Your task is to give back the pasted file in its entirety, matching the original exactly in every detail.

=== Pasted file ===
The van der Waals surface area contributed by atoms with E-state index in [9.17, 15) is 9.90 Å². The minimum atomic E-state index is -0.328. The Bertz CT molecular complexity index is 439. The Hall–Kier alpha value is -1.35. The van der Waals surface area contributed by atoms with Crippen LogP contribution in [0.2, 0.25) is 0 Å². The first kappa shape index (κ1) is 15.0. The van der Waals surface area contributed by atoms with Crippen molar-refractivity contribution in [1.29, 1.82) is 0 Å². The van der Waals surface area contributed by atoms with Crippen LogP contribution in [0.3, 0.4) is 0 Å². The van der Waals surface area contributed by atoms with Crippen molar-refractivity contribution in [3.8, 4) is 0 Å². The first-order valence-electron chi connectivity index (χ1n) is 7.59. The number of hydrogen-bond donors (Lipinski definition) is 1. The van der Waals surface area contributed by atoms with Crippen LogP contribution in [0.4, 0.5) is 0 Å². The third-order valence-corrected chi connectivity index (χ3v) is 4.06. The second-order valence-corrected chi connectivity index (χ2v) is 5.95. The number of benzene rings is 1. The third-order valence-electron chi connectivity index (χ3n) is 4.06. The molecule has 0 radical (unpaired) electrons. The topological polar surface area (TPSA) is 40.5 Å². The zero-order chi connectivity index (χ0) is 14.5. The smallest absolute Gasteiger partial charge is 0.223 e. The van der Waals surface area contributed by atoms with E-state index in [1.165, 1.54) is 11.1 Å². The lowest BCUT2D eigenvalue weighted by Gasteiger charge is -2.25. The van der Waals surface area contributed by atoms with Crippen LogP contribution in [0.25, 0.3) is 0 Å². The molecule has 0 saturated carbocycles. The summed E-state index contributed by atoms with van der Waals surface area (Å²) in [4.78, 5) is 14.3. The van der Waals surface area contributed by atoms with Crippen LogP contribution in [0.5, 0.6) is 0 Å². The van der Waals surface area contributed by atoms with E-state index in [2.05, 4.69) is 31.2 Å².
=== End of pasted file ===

The van der Waals surface area contributed by atoms with E-state index in [9.17, 15) is 9.90 Å². The minimum atomic E-state index is -0.328. The Bertz CT molecular complexity index is 439. The Hall–Kier alpha value is -1.35. The van der Waals surface area contributed by atoms with Crippen LogP contribution in [0.2, 0.25) is 0 Å². The first kappa shape index (κ1) is 15.0. The van der Waals surface area contributed by atoms with Crippen molar-refractivity contribution in [1.29, 1.82) is 0 Å². The van der Waals surface area contributed by atoms with Crippen LogP contribution in [0.3, 0.4) is 0 Å². The van der Waals surface area contributed by atoms with Crippen molar-refractivity contribution in [3.8, 4) is 0 Å². The first-order valence-electron chi connectivity index (χ1n) is 7.59. The number of hydrogen-bond donors (Lipinski definition) is 1. The van der Waals surface area contributed by atoms with Crippen LogP contribution in [0.4, 0.5) is 0 Å². The third-order valence-corrected chi connectivity index (χ3v) is 4.06. The second-order valence-corrected chi connectivity index (χ2v) is 5.95. The number of benzene rings is 1. The third-order valence-electron chi connectivity index (χ3n) is 4.06. The molecule has 0 radical (unpaired) electrons. The topological polar surface area (TPSA) is 40.5 Å². The zero-order chi connectivity index (χ0) is 14.5. The smallest absolute Gasteiger partial charge is 0.223 e. The van der Waals surface area contributed by atoms with E-state index in [1.165, 1.54) is 11.1 Å². The lowest BCUT2D eigenvalue weighted by Gasteiger charge is -2.25. The van der Waals surface area contributed by atoms with Crippen LogP contribution in [0.25, 0.3) is 0 Å². The molecule has 0 saturated carbocycles. The summed E-state index contributed by atoms with van der Waals surface area (Å²) in [4.78, 5) is 14.3. The van der Waals surface area contributed by atoms with Crippen LogP contribution in [0.5, 0.6) is 0 Å². The van der Waals surface area contributed by atoms with E-state index in [2.05, 4.69) is 31.2 Å².